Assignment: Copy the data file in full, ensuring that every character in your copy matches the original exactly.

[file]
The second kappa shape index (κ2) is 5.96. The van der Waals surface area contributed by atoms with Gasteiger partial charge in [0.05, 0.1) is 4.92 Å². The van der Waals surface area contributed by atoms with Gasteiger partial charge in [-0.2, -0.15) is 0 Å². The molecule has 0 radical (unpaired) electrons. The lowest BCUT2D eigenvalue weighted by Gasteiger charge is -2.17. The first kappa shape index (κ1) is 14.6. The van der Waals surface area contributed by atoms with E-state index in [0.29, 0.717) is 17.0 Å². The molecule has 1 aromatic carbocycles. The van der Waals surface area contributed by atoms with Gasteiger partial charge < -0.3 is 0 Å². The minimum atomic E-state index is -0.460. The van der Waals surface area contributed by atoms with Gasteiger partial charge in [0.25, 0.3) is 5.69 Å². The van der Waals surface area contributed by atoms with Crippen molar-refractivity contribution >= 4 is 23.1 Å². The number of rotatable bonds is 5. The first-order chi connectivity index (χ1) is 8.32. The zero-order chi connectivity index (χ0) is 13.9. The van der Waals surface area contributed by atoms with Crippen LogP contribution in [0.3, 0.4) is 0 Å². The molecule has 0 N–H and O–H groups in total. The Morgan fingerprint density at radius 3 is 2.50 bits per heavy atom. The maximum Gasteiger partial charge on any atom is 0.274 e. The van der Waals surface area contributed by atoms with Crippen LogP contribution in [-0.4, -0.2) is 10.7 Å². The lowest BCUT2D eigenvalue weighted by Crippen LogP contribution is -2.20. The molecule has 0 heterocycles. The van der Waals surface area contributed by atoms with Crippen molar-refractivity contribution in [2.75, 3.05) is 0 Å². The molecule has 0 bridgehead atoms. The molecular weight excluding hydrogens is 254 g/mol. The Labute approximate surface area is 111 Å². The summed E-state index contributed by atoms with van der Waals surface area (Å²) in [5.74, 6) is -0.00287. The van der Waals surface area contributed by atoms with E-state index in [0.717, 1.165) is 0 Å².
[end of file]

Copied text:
The second kappa shape index (κ2) is 5.96. The van der Waals surface area contributed by atoms with Gasteiger partial charge in [0.05, 0.1) is 4.92 Å². The van der Waals surface area contributed by atoms with Gasteiger partial charge in [-0.2, -0.15) is 0 Å². The molecule has 0 radical (unpaired) electrons. The lowest BCUT2D eigenvalue weighted by Gasteiger charge is -2.17. The first kappa shape index (κ1) is 14.6. The van der Waals surface area contributed by atoms with E-state index in [0.29, 0.717) is 17.0 Å². The molecule has 1 aromatic carbocycles. The van der Waals surface area contributed by atoms with Gasteiger partial charge < -0.3 is 0 Å². The minimum atomic E-state index is -0.460. The van der Waals surface area contributed by atoms with Gasteiger partial charge in [0.25, 0.3) is 5.69 Å². The van der Waals surface area contributed by atoms with Crippen molar-refractivity contribution >= 4 is 23.1 Å². The number of rotatable bonds is 5. The first-order chi connectivity index (χ1) is 8.32. The zero-order chi connectivity index (χ0) is 13.9. The van der Waals surface area contributed by atoms with Crippen LogP contribution in [0.3, 0.4) is 0 Å². The molecule has 0 N–H and O–H groups in total. The Morgan fingerprint density at radius 3 is 2.50 bits per heavy atom. The maximum Gasteiger partial charge on any atom is 0.274 e. The van der Waals surface area contributed by atoms with Crippen LogP contribution in [-0.4, -0.2) is 10.7 Å². The lowest BCUT2D eigenvalue weighted by Crippen LogP contribution is -2.20. The molecule has 0 heterocycles. The van der Waals surface area contributed by atoms with Crippen molar-refractivity contribution in [2.75, 3.05) is 0 Å². The molecule has 0 bridgehead atoms. The molecular weight excluding hydrogens is 254 g/mol. The Labute approximate surface area is 111 Å². The summed E-state index contributed by atoms with van der Waals surface area (Å²) in [5.74, 6) is -0.00287. The van der Waals surface area contributed by atoms with E-state index in [0.717, 1.165) is 0 Å².